I remember watching a movie as a kid where the dad talked about pictures.  He talked about how we often don't have a camera in hand to take pictures of the most sacred moments in life, but that we always have our hearts to take that picture.  While the picture of a camera can someday fade away, he said, the pictures of our heart never will.  At that moment of prayer with my children, my heart took a picture.  After the boys were at school, I had to take a picture with my camera of the sunshine pouring in, where we had prayed together just moments before.

Yes, these final days before the baby comes are difficult and frustrating and long, but they are sacred as well as we prepare to welcome another gift from God into our family.

Thursday, April 10, 2014

Changing World

So I know this post might seem a little soap-boxish, and I apologize for that.  I realize that most of my blog posts are a melting pot of random thoughts that string together in my mind.  But this blog is a journal of sorts for me and these things have been on my mind lately as I've thought about all the ways our world has changed in the past 100 years.  If you're just not in the mood (as I sometimes am when I'm reading blogs), you are forewarned, and may want to skip ahead.  :)

This morning as I was doing breakfast dishes, I looked out my kitchen window and saw a falcon perched on my lawn holding on to some sort of small, feathery creature with it's talons.  I looked closer and saw that it was a baby bird, struggling for it's life as the falcon held on to it with a deadly grip.  As the little bird struggled, the falcon would reach down and peck at it every few seconds and then simply wait, as if telling the little bird to just relax and accept its fate.  It was hard to watch.  I wanted to run out and shoo the falcon away, but then realized that if I did, the baby bird would likely suffer a slow and painful death anyway from the wounds the falcon had already inflicted.  This was the life cycle and I needed to allow it to play itself out.  Trying to ignore the gruesome scene, I busied myself in the kitchen as the bird's struggling slowly stopped, and the falcon proceeded to enjoy her feast, tearing the little bird apart until there was nothing left on my lawn but a pile of scattered feathers.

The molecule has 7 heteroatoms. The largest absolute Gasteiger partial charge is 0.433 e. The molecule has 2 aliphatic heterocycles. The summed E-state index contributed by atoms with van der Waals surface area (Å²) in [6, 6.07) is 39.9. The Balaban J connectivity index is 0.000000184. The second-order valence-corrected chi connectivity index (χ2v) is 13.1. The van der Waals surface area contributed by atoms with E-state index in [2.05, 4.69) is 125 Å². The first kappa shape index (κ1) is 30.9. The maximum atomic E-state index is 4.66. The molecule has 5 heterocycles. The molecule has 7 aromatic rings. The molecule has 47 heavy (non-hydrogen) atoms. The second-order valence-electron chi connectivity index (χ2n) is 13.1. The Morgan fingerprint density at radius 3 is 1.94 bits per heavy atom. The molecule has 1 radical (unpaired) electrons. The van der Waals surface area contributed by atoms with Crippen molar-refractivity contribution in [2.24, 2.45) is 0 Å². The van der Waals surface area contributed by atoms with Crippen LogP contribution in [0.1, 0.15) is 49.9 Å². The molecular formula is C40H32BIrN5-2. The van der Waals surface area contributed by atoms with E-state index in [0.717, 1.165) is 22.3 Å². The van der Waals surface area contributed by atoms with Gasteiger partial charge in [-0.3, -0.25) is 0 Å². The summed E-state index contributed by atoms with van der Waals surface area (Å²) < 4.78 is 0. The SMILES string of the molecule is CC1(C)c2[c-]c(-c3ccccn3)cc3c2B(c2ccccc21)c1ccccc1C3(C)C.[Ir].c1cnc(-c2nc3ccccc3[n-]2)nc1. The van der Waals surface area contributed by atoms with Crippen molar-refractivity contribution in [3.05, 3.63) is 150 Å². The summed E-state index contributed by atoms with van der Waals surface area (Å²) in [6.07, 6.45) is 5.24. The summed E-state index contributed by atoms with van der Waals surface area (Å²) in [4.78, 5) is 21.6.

I thought of how what I had witnessed in my backyard went against everything I've learned and become conditioned to as a nurse.  In today's world, death is usually viewed as failure, regardless of the person's age or health condition.  If someone dies, then something or someone failed- either the doctors, the medications, the patient's will, or even God.   It's met with accusations and lawsuits, with the insistance that something more could or should have been done.

Death, for most of us, is no longer seen as a normal process and a stepping stone, but as a cankerous evil.  Very few of us experience witnessing death on a close and personal level more than a few times throughout our lifetime.  I can't help but wonder how this dettachment has affected us collectively.  Has it made us less grateful?  More demanding of God and the medical world?  Is the assumption that a long life lies ahead what makes us so willing to disconnect from each other, thinking there will always be the luxury of "some other time"?  I think of the pioneers crossing the midwestern planes and the likelihood they had of facing the possibility of death on an almost daily basis.  Did they hug their children tighter than we do?  Did they take more time to focus on the things that really matter?  I can't help but wonder.


I posed a question to some photography friends on a private photography blog the other day and was grateful for the open and safe discussion that we had about it.  I've posted the question below.

I’ve been stewing over something for the past several years and have never really had a group of people that I can discuss it with- people who I trust who appreciate art and photography, and who have the same value system that I have.   

So here’s my question… how can someone respectfully photograph the bare human form in a day and age where society has so grossly perverted and over-sexualized the human body?  I’m avoiding the word nudity because I think photographing the human form respectfully should never be for the sake of merely showing a naked body or to evoke a shock factor.  But unfortunately, when we think of photographing the human form, that’s what most of us usually think of (understandably so).  The rampant nature of pornography and the over sexualization of our culture has done quite the job of conditioning most people to either go after nudity like ravenous wolves or to completely shun it in all its forms.